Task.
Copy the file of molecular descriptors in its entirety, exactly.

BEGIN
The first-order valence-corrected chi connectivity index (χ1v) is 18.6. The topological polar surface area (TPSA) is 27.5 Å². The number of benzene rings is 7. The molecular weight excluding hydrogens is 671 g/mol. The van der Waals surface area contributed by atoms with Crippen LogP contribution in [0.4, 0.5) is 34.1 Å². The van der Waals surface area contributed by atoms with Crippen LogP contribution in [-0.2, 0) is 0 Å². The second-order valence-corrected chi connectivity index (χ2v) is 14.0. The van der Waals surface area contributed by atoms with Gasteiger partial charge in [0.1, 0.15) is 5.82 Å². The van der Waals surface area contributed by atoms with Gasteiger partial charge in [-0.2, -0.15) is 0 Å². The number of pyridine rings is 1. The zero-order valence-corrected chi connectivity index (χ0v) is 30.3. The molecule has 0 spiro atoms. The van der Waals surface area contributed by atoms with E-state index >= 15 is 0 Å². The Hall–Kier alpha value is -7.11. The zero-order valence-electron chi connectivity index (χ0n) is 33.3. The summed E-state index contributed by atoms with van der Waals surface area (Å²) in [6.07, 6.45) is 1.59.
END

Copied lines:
The first-order valence-corrected chi connectivity index (χ1v) is 18.6. The topological polar surface area (TPSA) is 27.5 Å². The number of benzene rings is 7. The molecular weight excluding hydrogens is 671 g/mol. The van der Waals surface area contributed by atoms with Crippen LogP contribution in [0.4, 0.5) is 34.1 Å². The van der Waals surface area contributed by atoms with Crippen LogP contribution in [-0.2, 0) is 0 Å². The second-order valence-corrected chi connectivity index (χ2v) is 14.0. The van der Waals surface area contributed by atoms with Gasteiger partial charge in [0.1, 0.15) is 5.82 Å². The van der Waals surface area contributed by atoms with Gasteiger partial charge in [-0.2, -0.15) is 0 Å². The number of pyridine rings is 1. The zero-order valence-corrected chi connectivity index (χ0v) is 30.3. The molecule has 0 spiro atoms. The van der Waals surface area contributed by atoms with E-state index >= 15 is 0 Å². The Hall–Kier alpha value is -7.11. The zero-order valence-electron chi connectivity index (χ0n) is 33.3. The summed E-state index contributed by atoms with van der Waals surface area (Å²) in [6.07, 6.45) is 1.59.